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Don't Recharge – Swap
 
 
It's become very clear over the past year or two that the electric car and hybrid vehicle are no longer a fad, but are definitely here to stay. With concern about the environment and carbon emissions growing almost daily, major automotive manufacturers across the globe are either unveiling green vehicles at a rate of knots, or promising commuters that they will have more fuel efficient cars to roll out in the near future. This is all good news for the environment, but electric cars are still far from perfect and their main draw back, the recharging issue, is still a large stumbling block for many would-be eco-friendly drivers.

Whilst some car makers are trying to tackle the problem at the most basic level, like Honda with it's potentially revolutionary FCX Clarity which has a zero–emission hydrogen powered fuel cell, most are left trying to convince car buyers that the feel good pluses of driving an electric car outweigh the inconvenience of constantly having to recharge the vehicle's battery.

Budget Direct Insurance


Well, all that could be about to change with the news that a firm called 'Better Place' hopes to have electric car battery swapping facilities open in Australia's 3 largest cities by 2012. Their recharging solution seems simple enough, with robots beneath the vehicle in a pit taking out the dead battery and another robot popping in a fresh one. Not only does the method sound stress free for the driver, but also the company claim that the process is completed in under a minute.

This could be a huge breakthrough in the greening of Australia's roads. Talk to the average motorist in the street and whilst they might like the idea of a hybrid car, the recharging issue looms large. Car owners appear to be convinced that if they can only travel a maximum of 160km in an electric vehicle, that won't be enough. The fact that most people use their car for less than 2 hours a day and so have plenty of time to plug their battery operated vehicle into a power point for the necessary top up doesn't seem to take the edge off of this concern. Giving drivers the option of changing their eco–friendly vehicle's battery rather than having the charge it themselves is a winner in 2 ways. Firstly, it provides convenience for the car owner who would love to have a green vehicle, but isn't sure they can commit it the greater level of maintenance it demands when compared to a regular car. Secondly, the question of distance suddenly evaporates. Until now, most electric cars have been promoted as 'city vehicles' – great for the shorter distances and stop/start driving of an urban environment. However, if you don't have to actually take your electric car home to recharge it and can simply pop into a garage and have it's battery pack changed, quickly, efficiently and without having to get dirty, suddenly the hybrid car becomes a genuine all-purpose car contender.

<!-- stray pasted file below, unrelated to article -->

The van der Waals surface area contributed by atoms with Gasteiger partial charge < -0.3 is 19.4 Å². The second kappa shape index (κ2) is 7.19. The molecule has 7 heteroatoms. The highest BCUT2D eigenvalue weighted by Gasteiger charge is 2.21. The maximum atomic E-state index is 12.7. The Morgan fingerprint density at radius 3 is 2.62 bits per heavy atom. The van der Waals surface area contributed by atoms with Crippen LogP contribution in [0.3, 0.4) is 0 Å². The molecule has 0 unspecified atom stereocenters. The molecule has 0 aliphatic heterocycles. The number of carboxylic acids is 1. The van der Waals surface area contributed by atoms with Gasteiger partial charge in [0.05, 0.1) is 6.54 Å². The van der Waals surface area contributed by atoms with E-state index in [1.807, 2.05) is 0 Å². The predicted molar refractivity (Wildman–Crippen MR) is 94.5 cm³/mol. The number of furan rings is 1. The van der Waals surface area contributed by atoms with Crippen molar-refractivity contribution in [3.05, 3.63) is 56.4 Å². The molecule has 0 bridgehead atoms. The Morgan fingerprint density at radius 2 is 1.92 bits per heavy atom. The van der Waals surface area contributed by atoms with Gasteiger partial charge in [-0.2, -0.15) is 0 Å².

Better Place has even thought about the possible problem of paying for an electric battery change, given that they expect most green vehicle owners to go home and plug their low emissions car into the mains most evenings. They are working on the idea of setting up charge plans, like many people have for their mobile phone, where consumers pay for their usage in kilometers. It could well be another factor in accelerating our move towards low carbon emissions vehicles.

 
 
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